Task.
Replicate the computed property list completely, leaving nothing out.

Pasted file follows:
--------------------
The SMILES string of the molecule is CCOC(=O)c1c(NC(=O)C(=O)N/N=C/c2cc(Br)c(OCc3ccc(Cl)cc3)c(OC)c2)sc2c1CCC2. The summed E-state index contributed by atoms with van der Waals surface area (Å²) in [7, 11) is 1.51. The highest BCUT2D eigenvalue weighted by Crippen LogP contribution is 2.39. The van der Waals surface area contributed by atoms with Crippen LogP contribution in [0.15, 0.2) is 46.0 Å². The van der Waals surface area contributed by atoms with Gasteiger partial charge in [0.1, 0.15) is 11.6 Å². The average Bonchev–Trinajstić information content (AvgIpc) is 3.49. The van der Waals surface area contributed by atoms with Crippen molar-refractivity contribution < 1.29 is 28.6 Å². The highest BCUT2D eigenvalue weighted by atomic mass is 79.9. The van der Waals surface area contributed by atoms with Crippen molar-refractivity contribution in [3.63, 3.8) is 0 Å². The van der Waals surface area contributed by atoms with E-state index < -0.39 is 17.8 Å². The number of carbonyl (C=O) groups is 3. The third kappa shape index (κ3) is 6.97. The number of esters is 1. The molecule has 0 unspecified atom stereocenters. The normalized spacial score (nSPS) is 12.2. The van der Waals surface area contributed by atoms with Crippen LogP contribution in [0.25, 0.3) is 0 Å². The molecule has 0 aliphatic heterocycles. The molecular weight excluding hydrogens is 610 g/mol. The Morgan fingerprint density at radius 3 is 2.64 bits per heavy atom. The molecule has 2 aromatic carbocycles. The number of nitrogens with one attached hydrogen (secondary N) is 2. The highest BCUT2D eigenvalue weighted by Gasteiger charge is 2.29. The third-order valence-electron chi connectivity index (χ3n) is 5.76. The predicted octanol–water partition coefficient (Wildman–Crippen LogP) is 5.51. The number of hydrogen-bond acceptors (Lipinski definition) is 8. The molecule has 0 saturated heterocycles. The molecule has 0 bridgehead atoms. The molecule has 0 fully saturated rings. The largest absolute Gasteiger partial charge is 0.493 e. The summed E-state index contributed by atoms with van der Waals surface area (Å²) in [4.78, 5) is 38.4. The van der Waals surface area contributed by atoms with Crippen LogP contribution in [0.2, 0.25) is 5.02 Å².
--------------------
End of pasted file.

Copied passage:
The SMILES string of the molecule is CCOC(=O)c1c(NC(=O)C(=O)N/N=C/c2cc(Br)c(OCc3ccc(Cl)cc3)c(OC)c2)sc2c1CCC2. The summed E-state index contributed by atoms with van der Waals surface area (Å²) in [7, 11) is 1.51. The highest BCUT2D eigenvalue weighted by Crippen LogP contribution is 2.39. The van der Waals surface area contributed by atoms with Crippen LogP contribution in [0.15, 0.2) is 46.0 Å². The van der Waals surface area contributed by atoms with Gasteiger partial charge in [0.1, 0.15) is 11.6 Å². The average Bonchev–Trinajstić information content (AvgIpc) is 3.49. The van der Waals surface area contributed by atoms with Crippen molar-refractivity contribution < 1.29 is 28.6 Å². The highest BCUT2D eigenvalue weighted by atomic mass is 79.9. The van der Waals surface area contributed by atoms with Crippen molar-refractivity contribution in [3.63, 3.8) is 0 Å². The van der Waals surface area contributed by atoms with E-state index < -0.39 is 17.8 Å². The number of carbonyl (C=O) groups is 3. The third kappa shape index (κ3) is 6.97. The number of esters is 1. The molecule has 0 unspecified atom stereocenters. The normalized spacial score (nSPS) is 12.2. The van der Waals surface area contributed by atoms with Crippen LogP contribution in [0.25, 0.3) is 0 Å². The molecule has 0 aliphatic heterocycles. The molecular weight excluding hydrogens is 610 g/mol. The Morgan fingerprint density at radius 3 is 2.64 bits per heavy atom. The molecule has 2 aromatic carbocycles. The number of nitrogens with one attached hydrogen (secondary N) is 2. The highest BCUT2D eigenvalue weighted by Gasteiger charge is 2.29. The third-order valence-electron chi connectivity index (χ3n) is 5.76. The predicted octanol–water partition coefficient (Wildman–Crippen LogP) is 5.51. The number of hydrogen-bond acceptors (Lipinski definition) is 8. The molecule has 0 saturated heterocycles. The molecule has 0 bridgehead atoms. The molecule has 0 fully saturated rings. The largest absolute Gasteiger partial charge is 0.493 e. The summed E-state index contributed by atoms with van der Waals surface area (Å²) in [4.78, 5) is 38.4. The van der Waals surface area contributed by atoms with Crippen LogP contribution in [0.2, 0.25) is 5.02 Å².